COFFEY, Circuit Judge.
Defendant-appellant Leland L. Studley appeals from his conviction for knowingly disposing of property pledged to the Farmers Home Administration, in violation of 18 U.S.C. §§ 658 and 2. We affirm.
I. FACTUAL BACKGROUND
Leland L. Studley and Donald Schneeman both received loans from the Farmers Home Administration and were required to pledge security.
In early December 1982, Schneeman sold some of his pledged crops to the Pillsbury Company, and, in return, received a check in the amount of $8,068 made out to the FHA and himself. Schneeman cashed the check and later, when discussing the sale with the bank president, admitted to having forged the FHA endorsement on the check.
In 1984, all of Schneeman's farm equipment, except his pledged combine, grain head and corn head, was repossessed. Studley contacted Ken Hill, the general manager for H & W Equipment Co., a farm implement dealer located in LaCenter, Kentucky, and discussed trading in Schneeman's pledged combine, grain head, and corn head. However, Studley did not inform Hill that the equipment was the property of Schneeman and pledged to the FHA. Hill, while inspecting the equipment, made note of the serial numbers on the machines. Hill checked the County records to ascertain whether the equipment was pledged but failed to find any recorded lien since his search was limited to the name of Studley as he had no knowledge of Schneeman's financial interest in the chattel. Hill determined that the trade-in value of the equipment was $32,600 and, finding no recorded lien from his search of the records, accepted the equipment as a down payment for a new combine.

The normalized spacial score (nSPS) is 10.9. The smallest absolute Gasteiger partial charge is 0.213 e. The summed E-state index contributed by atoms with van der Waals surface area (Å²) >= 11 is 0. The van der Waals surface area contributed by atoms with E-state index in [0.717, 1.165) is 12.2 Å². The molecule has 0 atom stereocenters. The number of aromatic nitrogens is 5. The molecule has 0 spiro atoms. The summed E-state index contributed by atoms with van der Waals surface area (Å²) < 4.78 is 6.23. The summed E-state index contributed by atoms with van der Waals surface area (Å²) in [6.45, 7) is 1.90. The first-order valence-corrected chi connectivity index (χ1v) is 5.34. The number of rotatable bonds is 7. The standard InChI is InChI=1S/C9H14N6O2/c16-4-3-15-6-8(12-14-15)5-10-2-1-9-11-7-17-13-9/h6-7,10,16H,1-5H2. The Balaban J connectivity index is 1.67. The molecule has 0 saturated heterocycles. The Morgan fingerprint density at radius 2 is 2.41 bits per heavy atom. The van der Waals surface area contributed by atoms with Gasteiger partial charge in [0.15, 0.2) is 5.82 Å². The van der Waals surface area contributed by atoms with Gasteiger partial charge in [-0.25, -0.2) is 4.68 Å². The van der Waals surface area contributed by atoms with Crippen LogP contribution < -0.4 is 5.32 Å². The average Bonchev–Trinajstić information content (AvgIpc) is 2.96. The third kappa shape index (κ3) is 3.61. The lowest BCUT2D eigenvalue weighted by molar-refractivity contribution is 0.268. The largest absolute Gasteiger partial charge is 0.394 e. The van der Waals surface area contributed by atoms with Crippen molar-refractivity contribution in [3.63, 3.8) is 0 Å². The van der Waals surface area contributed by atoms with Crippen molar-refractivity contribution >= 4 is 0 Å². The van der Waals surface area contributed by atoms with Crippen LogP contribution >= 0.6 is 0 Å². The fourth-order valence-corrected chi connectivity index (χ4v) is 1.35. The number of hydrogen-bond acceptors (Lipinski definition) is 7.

James Harris, the FHA agent who had the responsibility of making periodic checks of pledged property, learned that ownership of the combine, grain head and corn head had been transferred through a sale. A visual inspection of Schneeman's farm and an examination of a financing statement filed in the county records in Studley's name raised Harris' suspicions that the combine that belonged to Schneeman and the FHA had been traded in. In December 1984 Harris contacted H & W Equipment and was informed that the serial number on the traded-in combine was the same as that listed on the financing statement for the combine that Schneeman owned subject to an FHA financing agreement.
Harris did not speak with Studley about the combine until March of 1985, and in a discussion on March 14, 1985, Studley refused to answer Harris' question concerning the source of the down payment for Studley's newly purchased combine. Later, in that same month, Studley told Harris that he purchased the new combine with the understanding that the company would repurchase it and lease it back. Over a year later, in April 1986, Studley explained to Harris that he had traded-in Schneeman's combine, grain head, and corn head for a new four-wheel drive combine.
After Studley failed to make payments on the new combine, he agreed with Hill to return it, but strangely, when Hill attempted